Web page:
Butterflies Make the Best Botanists

A Gray Comma from Garrett Co MD [2012 July 10, photo by Rick Cheicante]

The go-to place in Maryland for Gray Comma — normally a butterfly of the Northwoods — is along Big Run in Garrett Co., following Big Run Road from New Germany Road down to Big Run State Park proper. The best sites are the dozen or so state forest campsites before you get to the park; especially on Monday mornings when the weekend campers depart the Gray Commas descend on the campsites and fire rings for spilled beer, rotting fruit, and (one suspects) somewhat less savory things left behind.

Gray Comma is also known from other places in western MD, certainly, primarily in Allegany and Garrett Counties. But not with the regularity one finds it along Big Run.

As far as we know, the host plant for caterpillars of Gray Comma in the mid-Atlantic is Appalachian Gooseberry, Ribes rotundifolia. Which presents a bit of a problem, since documented records of Appalachian Gooseberries exist only for Allegany Co., and certainly not along Big Run in Garrett. There are sparse records in the scientific literature of Gray Commas using rhododendron and other gooseberries, but the heavy favorite is rotundifolia.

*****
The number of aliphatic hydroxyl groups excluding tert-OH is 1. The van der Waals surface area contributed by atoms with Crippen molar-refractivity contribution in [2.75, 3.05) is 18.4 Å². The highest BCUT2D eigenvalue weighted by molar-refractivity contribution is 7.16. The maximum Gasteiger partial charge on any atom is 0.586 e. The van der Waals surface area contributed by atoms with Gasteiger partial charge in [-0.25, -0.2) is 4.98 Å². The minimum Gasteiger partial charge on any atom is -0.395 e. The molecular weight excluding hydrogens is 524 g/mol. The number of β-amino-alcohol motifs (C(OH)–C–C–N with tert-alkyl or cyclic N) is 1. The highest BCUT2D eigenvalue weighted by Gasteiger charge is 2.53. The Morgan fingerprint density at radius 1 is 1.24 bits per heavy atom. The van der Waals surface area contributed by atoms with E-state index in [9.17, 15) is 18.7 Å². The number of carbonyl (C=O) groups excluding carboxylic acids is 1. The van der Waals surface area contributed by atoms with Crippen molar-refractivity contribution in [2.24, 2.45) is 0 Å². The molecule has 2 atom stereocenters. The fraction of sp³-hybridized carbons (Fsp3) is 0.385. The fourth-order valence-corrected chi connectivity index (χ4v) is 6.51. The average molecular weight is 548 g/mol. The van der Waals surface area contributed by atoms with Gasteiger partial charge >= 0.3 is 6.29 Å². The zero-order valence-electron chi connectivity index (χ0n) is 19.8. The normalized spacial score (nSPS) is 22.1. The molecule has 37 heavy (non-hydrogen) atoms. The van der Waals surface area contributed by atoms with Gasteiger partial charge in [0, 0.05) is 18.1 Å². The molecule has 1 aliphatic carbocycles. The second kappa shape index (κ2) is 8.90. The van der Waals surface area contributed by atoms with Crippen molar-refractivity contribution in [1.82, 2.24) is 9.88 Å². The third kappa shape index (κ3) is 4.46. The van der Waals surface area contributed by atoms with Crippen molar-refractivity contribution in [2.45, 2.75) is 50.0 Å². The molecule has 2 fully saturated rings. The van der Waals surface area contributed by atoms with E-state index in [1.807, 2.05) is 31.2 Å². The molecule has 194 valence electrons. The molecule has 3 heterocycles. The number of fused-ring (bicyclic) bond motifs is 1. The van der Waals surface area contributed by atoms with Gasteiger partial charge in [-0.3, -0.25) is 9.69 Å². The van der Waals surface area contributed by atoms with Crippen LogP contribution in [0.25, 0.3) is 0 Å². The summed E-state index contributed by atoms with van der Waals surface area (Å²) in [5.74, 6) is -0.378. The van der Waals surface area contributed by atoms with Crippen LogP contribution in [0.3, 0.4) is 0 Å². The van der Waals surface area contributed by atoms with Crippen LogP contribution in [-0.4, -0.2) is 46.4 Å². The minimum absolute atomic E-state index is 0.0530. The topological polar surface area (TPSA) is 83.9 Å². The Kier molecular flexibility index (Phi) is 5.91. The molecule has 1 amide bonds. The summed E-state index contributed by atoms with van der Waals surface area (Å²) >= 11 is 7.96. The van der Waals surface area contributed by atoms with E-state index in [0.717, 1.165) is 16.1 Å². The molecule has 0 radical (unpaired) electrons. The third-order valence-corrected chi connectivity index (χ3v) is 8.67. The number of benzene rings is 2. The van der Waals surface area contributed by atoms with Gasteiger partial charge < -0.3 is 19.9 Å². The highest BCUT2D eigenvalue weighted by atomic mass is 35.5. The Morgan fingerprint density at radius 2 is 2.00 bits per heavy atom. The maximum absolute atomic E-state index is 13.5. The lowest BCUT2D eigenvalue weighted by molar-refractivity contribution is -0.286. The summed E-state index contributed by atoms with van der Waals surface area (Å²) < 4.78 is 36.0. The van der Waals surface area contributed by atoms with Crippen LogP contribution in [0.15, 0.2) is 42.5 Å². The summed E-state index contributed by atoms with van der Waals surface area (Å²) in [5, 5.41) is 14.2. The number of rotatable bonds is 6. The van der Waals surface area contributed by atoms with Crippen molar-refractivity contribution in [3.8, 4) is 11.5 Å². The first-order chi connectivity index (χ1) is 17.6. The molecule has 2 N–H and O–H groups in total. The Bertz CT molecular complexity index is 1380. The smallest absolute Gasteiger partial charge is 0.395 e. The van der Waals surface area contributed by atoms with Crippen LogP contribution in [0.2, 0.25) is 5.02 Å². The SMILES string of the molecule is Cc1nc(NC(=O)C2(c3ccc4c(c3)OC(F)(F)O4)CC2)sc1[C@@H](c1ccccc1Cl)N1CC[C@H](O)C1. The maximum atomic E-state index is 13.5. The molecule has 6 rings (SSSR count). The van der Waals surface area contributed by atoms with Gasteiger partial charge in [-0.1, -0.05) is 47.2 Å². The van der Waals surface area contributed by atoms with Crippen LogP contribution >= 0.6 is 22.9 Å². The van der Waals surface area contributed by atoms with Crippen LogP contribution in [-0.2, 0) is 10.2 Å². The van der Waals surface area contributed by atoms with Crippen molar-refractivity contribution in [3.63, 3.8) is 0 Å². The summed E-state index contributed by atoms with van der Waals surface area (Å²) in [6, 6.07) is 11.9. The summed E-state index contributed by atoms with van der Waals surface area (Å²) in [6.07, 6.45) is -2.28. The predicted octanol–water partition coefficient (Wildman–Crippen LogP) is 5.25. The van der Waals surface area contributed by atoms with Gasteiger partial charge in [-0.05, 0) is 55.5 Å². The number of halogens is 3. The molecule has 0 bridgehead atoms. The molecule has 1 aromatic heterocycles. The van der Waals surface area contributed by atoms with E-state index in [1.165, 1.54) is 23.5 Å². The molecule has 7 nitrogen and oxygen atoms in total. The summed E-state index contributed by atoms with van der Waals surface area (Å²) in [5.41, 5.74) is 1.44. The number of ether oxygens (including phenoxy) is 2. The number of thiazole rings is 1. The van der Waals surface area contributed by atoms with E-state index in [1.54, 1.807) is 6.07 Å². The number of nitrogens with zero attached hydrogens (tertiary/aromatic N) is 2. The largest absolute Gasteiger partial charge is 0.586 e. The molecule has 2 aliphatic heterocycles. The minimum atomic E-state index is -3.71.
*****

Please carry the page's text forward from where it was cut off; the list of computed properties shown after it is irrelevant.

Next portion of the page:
But I’ve long harbored a suspicion that there is Appalachian Gooseberry along Big Run as well, a population sufficient to support pretty good numbers of Gray Comma some years. So I spent some time this week botanzing Big Run while the persistent clouds and showers kept butterflies out of sight.

And sure enough, there is Appalachian Gooseberry along Big Run — rather a lot of it, actually — and since it’s in bloom now it can confidently be identified. Or at least I *think* I’ve correctly identified it. It’s got a striking pinkish-purple calyx tube, with stamens that extend quite far out from the petals, the leaves are the rounded shape that give Appalachian Gooseberry its Latin species name, and it lacks the spines and prickles that we associate with other native (and introduced) gooseberries.

When it’s out of flower and not in fruit, the small bush is rather nondescript and could be passed off as a viburnum or chokeberry or ninebark or even a scraggly hawthorn if one doesn’t look too closely at the leaf arrangement and smooth stems. But that doesn’t fool the commas. They really do make excellent botanical sleuths.

This entry was posted in conservation, evolution, general butterfly news. Bookmark the permalink.

1 Response to Butterflies Make the Best Botanists

  1. rob@snphotos.com says:

    Hi Rick

    Yes I concur it is Ribes rotundifolia and it is blooming in Shenandoah NP right now also where it is fairly common at the higher elevations (3000 ft and up; sometimes a bit lower).

    We had our first Juniper Hairstreak of the year at Nineveh, Warren Co. VA on Monday May 2, 2021 nectaring on Fleabane.

    Best to you – Rob

    Ann and Rob Simpson



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